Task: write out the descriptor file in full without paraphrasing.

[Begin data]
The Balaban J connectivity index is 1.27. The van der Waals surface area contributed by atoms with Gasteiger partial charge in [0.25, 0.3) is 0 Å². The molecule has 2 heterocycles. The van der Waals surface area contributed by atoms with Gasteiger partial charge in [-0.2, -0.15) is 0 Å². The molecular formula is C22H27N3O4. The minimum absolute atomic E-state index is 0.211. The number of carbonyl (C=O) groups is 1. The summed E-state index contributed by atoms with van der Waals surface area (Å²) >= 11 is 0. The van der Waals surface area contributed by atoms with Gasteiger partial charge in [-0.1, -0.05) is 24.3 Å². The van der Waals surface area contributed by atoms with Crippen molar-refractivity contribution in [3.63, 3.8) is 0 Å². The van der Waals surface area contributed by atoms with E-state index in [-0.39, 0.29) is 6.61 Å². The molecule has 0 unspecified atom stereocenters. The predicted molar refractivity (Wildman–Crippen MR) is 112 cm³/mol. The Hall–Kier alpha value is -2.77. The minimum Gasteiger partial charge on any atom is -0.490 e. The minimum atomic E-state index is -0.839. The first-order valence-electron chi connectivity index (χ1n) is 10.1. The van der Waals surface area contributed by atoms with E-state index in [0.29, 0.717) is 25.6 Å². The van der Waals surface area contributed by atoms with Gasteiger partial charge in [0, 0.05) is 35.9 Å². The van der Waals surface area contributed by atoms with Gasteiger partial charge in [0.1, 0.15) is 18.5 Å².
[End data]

The Balaban J connectivity index is 1.27. The van der Waals surface area contributed by atoms with Gasteiger partial charge in [0.25, 0.3) is 0 Å². The molecule has 2 heterocycles. The van der Waals surface area contributed by atoms with Gasteiger partial charge in [-0.2, -0.15) is 0 Å². The molecular formula is C22H27N3O4. The minimum absolute atomic E-state index is 0.211. The number of carbonyl (C=O) groups is 1. The summed E-state index contributed by atoms with van der Waals surface area (Å²) >= 11 is 0. The van der Waals surface area contributed by atoms with Gasteiger partial charge in [-0.1, -0.05) is 24.3 Å². The van der Waals surface area contributed by atoms with Crippen molar-refractivity contribution in [3.63, 3.8) is 0 Å². The van der Waals surface area contributed by atoms with E-state index in [-0.39, 0.29) is 6.61 Å². The molecule has 0 unspecified atom stereocenters. The predicted molar refractivity (Wildman–Crippen MR) is 112 cm³/mol. The Hall–Kier alpha value is -2.77. The minimum Gasteiger partial charge on any atom is -0.490 e. The minimum atomic E-state index is -0.839. The first-order valence-electron chi connectivity index (χ1n) is 10.1. The van der Waals surface area contributed by atoms with E-state index in [0.29, 0.717) is 25.6 Å². The van der Waals surface area contributed by atoms with Gasteiger partial charge in [0, 0.05) is 35.9 Å². The van der Waals surface area contributed by atoms with Gasteiger partial charge in [0.1, 0.15) is 18.5 Å².